Posts Tagged bicycle theft

Thief steals 66-year-old bicycle from an 83-year-old woman

Posted by Rob on Friday, 10 April, 2009

In 1943, then 17-year-old Ruth Slovenski received a bicycle as a gift. For 66 years, Ruth took care of and looked after that bike. To this day, she still rode that bike. Well that was until earlier this week when a man stole her antique blue Huffy from the front of a nursing home in Lewiston, Maine.

Apparently the 83-year-old woman left her bicycle unlocked near a mailbox while visiting some friends at a local nursing home. About two hours later, she returned expecting to hop on her bike and head home, but the bicycle was gone.

Security video from the nursing home revealed a man wearing a hat and dark clothing riding away on a bike that fit the following description: Blue Huffy bicycle with wide fenders and a large metal basket.

I’m thinking there probably aren’t too many of this or similar models still around on the street. Police reported that Slovenski expressed the bike had great sentimental value.

I did some quick research, but depending on the actual condition of the 66-year-old bike, it could actually be quite valuable. There is a Vintage 1950s Huffy bike on eBay for about $3000.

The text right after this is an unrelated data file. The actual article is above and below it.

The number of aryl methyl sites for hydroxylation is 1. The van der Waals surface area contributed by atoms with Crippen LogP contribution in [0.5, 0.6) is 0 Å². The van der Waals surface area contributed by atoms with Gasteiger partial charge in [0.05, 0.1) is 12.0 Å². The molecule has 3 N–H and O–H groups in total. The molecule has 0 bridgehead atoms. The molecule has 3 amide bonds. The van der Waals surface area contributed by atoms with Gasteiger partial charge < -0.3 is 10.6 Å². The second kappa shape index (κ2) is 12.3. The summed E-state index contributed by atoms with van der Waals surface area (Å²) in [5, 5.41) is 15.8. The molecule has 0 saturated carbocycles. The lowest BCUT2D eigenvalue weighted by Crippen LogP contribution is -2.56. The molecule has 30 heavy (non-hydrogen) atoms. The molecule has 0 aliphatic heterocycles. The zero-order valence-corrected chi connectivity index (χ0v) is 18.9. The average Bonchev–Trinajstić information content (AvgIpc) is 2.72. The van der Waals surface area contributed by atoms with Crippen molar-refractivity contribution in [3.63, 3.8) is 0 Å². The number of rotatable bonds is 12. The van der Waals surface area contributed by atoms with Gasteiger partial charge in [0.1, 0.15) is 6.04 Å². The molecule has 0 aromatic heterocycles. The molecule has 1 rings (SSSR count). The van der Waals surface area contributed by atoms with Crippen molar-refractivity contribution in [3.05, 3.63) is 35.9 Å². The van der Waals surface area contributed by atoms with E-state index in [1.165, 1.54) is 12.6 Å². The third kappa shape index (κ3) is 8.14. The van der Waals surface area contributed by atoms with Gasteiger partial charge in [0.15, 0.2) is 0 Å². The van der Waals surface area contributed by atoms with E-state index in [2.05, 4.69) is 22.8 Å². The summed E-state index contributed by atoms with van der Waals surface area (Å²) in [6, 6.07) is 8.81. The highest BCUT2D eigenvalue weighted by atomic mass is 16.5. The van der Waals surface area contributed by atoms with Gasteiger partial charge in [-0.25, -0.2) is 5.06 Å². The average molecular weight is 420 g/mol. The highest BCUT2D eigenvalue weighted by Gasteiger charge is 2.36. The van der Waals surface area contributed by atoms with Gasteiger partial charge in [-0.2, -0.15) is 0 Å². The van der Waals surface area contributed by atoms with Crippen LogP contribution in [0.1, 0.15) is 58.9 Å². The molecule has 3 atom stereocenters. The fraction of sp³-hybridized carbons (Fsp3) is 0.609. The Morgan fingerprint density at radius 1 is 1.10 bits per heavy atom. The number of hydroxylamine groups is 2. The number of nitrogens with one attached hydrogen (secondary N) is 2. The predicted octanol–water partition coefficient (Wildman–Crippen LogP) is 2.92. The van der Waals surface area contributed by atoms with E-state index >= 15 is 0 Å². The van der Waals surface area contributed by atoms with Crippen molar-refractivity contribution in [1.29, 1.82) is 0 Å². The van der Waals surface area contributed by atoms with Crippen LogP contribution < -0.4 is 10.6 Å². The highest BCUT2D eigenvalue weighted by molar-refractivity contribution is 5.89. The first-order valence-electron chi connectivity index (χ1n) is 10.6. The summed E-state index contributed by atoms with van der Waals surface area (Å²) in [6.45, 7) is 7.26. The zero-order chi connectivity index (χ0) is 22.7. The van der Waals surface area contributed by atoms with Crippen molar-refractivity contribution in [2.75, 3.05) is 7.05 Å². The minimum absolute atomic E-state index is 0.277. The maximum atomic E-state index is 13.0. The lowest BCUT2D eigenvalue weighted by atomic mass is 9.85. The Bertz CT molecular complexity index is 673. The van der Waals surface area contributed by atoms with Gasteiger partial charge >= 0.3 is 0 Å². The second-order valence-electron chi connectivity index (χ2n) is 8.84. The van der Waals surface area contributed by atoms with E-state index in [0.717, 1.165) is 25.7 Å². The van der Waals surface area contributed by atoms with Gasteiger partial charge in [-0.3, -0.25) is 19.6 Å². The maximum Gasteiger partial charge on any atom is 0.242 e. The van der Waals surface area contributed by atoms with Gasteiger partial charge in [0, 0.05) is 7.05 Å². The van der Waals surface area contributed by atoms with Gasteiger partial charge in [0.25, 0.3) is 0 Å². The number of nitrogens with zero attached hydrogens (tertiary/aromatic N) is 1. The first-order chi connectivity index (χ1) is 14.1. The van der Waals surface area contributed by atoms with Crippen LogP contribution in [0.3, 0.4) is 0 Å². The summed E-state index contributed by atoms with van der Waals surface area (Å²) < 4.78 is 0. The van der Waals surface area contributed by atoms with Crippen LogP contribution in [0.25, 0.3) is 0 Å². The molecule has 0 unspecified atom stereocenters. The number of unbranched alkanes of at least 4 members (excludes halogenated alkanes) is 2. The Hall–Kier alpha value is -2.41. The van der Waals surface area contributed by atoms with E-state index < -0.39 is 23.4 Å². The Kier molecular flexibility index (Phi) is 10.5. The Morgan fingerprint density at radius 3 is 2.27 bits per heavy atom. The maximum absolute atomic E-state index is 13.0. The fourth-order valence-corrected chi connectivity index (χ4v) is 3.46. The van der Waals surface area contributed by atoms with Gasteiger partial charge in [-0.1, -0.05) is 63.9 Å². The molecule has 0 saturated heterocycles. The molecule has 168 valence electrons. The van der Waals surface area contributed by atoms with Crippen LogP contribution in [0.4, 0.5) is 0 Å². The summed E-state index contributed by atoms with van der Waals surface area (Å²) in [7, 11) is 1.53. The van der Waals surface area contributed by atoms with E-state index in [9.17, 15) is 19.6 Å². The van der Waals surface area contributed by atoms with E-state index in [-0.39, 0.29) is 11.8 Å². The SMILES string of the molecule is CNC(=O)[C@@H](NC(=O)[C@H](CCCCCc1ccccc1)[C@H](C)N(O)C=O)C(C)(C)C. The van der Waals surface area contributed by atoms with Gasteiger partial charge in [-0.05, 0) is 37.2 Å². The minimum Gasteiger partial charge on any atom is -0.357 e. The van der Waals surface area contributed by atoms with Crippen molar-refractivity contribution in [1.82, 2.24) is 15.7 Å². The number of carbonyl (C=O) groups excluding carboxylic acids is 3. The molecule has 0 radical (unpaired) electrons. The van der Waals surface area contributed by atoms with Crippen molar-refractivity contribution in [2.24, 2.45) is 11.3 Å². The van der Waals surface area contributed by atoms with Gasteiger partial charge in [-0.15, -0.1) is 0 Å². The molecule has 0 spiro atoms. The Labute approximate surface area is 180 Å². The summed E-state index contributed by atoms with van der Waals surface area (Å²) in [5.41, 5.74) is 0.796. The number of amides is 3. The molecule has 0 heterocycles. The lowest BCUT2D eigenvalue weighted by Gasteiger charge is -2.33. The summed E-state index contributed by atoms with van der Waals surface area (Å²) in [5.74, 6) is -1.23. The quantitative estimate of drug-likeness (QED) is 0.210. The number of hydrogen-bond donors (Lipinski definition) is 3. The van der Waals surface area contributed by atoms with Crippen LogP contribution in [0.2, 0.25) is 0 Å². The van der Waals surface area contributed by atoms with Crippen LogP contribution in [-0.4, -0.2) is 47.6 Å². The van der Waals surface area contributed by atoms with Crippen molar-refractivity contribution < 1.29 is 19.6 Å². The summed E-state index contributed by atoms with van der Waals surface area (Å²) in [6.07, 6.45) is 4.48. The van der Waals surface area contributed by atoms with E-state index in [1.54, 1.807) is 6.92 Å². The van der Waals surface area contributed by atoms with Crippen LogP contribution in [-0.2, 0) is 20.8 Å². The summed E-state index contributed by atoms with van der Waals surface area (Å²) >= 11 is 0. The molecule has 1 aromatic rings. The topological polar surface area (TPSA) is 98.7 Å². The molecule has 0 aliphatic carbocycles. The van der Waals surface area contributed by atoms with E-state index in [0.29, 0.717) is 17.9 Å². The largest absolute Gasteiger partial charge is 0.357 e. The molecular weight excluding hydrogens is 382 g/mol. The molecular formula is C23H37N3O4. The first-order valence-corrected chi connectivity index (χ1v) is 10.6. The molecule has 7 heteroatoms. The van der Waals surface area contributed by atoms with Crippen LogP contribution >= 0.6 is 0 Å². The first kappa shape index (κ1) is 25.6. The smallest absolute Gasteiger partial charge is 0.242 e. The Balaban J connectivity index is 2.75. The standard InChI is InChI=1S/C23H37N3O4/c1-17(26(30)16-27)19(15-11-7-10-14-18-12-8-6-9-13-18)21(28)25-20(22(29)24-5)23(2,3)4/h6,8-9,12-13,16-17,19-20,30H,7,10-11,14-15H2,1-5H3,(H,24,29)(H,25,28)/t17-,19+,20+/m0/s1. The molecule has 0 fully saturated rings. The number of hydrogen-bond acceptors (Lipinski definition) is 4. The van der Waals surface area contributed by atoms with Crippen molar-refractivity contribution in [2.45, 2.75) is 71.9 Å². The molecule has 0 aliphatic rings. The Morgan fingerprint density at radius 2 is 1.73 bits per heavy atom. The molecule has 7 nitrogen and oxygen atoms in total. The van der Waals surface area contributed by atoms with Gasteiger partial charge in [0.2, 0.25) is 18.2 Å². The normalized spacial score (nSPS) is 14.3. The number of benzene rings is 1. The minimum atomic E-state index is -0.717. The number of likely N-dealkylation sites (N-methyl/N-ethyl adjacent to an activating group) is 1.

It is not known if the bicycle was stolen because it could be a valuable antique or if it was just some creep being a jerk and stealing an easy target on the side of the road.

Be Safe, Be Prepared, Lock up your bike.

Related posts on Bicycle Theft:
Lance Armstrong Bicycle Jacked!
How safe is your bike?
It Pays to Know as Much or More Than a Thief

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Lance Armstrong Bicycle Jacked!

Posted by Rob on Monday, 16 February, 2009

Well it was stolen from his trailer, but that doesn’t make an as impressive headline. That would have been something if someone with a knife jumped in the middle of a bike race and demanded a racer handover their bike and rode away…

Apparently, Lance Armstrong and three of his teammates Steve Morabito, Yaroslav Popovych and Janez Brajkovic lost bikes in the incident while competing in the Tour of California that started this past weekend.